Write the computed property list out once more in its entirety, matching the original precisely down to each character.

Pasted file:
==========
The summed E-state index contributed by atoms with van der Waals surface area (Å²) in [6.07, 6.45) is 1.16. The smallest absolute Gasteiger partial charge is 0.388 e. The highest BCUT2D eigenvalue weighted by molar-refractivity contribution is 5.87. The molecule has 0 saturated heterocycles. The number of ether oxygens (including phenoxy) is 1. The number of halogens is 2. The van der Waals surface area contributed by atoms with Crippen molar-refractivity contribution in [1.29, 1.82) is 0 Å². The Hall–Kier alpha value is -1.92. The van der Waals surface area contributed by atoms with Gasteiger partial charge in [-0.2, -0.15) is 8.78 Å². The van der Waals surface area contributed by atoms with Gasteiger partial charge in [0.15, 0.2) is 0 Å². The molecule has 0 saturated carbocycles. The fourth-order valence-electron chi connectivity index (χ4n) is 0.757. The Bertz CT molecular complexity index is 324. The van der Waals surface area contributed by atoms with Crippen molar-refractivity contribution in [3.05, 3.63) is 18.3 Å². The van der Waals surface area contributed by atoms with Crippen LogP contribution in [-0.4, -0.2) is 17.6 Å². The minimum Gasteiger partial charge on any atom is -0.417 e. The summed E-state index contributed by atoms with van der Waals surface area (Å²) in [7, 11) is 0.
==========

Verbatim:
The summed E-state index contributed by atoms with van der Waals surface area (Å²) in [6.07, 6.45) is 1.16. The smallest absolute Gasteiger partial charge is 0.388 e. The highest BCUT2D eigenvalue weighted by molar-refractivity contribution is 5.87. The molecule has 0 saturated heterocycles. The number of ether oxygens (including phenoxy) is 1. The number of halogens is 2. The van der Waals surface area contributed by atoms with Crippen molar-refractivity contribution in [1.29, 1.82) is 0 Å². The Hall–Kier alpha value is -1.92. The van der Waals surface area contributed by atoms with Gasteiger partial charge in [-0.2, -0.15) is 8.78 Å². The van der Waals surface area contributed by atoms with Gasteiger partial charge in [0.15, 0.2) is 0 Å². The molecule has 0 saturated carbocycles. The fourth-order valence-electron chi connectivity index (χ4n) is 0.757. The Bertz CT molecular complexity index is 324. The van der Waals surface area contributed by atoms with Crippen molar-refractivity contribution in [3.05, 3.63) is 18.3 Å². The van der Waals surface area contributed by atoms with Crippen LogP contribution in [-0.4, -0.2) is 17.6 Å². The minimum Gasteiger partial charge on any atom is -0.417 e. The summed E-state index contributed by atoms with van der Waals surface area (Å²) in [7, 11) is 0.